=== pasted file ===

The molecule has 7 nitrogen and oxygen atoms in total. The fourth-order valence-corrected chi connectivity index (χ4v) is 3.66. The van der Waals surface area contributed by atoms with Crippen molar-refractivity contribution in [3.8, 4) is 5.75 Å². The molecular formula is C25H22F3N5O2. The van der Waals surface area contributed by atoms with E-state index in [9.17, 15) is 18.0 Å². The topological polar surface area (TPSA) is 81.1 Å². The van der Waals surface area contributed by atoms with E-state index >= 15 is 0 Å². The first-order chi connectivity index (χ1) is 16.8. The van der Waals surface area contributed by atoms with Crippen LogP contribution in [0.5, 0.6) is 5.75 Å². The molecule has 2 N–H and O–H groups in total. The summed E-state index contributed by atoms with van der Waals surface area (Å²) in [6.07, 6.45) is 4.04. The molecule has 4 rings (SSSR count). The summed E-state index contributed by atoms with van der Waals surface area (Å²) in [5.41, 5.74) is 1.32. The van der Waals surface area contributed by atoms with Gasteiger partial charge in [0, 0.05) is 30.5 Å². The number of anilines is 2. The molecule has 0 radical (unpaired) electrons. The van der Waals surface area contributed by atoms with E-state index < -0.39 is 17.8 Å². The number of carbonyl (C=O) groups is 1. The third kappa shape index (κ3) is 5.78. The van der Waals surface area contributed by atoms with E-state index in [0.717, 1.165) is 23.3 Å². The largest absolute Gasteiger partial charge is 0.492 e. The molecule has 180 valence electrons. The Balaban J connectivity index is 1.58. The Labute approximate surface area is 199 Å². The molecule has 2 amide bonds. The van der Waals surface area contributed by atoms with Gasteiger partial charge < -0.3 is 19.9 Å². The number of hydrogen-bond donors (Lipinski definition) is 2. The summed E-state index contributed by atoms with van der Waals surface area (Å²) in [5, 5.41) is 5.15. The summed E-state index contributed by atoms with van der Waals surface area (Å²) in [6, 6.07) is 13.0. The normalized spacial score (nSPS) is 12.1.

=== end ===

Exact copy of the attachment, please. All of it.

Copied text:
The molecule has 7 nitrogen and oxygen atoms in total. The fourth-order valence-corrected chi connectivity index (χ4v) is 3.66. The van der Waals surface area contributed by atoms with Crippen molar-refractivity contribution in [3.8, 4) is 5.75 Å². The molecular formula is C25H22F3N5O2. The van der Waals surface area contributed by atoms with E-state index in [9.17, 15) is 18.0 Å². The topological polar surface area (TPSA) is 81.1 Å². The van der Waals surface area contributed by atoms with E-state index >= 15 is 0 Å². The first-order chi connectivity index (χ1) is 16.8. The van der Waals surface area contributed by atoms with Crippen LogP contribution in [0.5, 0.6) is 5.75 Å². The molecule has 2 N–H and O–H groups in total. The summed E-state index contributed by atoms with van der Waals surface area (Å²) in [6.07, 6.45) is 4.04. The molecule has 4 rings (SSSR count). The summed E-state index contributed by atoms with van der Waals surface area (Å²) in [5.41, 5.74) is 1.32. The van der Waals surface area contributed by atoms with Gasteiger partial charge in [0, 0.05) is 30.5 Å². The number of anilines is 2. The molecule has 0 radical (unpaired) electrons. The van der Waals surface area contributed by atoms with E-state index < -0.39 is 17.8 Å². The number of carbonyl (C=O) groups is 1. The third kappa shape index (κ3) is 5.78. The van der Waals surface area contributed by atoms with E-state index in [0.717, 1.165) is 23.3 Å². The largest absolute Gasteiger partial charge is 0.492 e. The molecule has 180 valence electrons. The Balaban J connectivity index is 1.58. The Labute approximate surface area is 199 Å². The molecule has 2 amide bonds. The van der Waals surface area contributed by atoms with Gasteiger partial charge < -0.3 is 19.9 Å². The number of hydrogen-bond donors (Lipinski definition) is 2. The summed E-state index contributed by atoms with van der Waals surface area (Å²) in [5, 5.41) is 5.15. The summed E-state index contributed by atoms with van der Waals surface area (Å²) in [6, 6.07) is 13.0. The normalized spacial score (nSPS) is 12.1.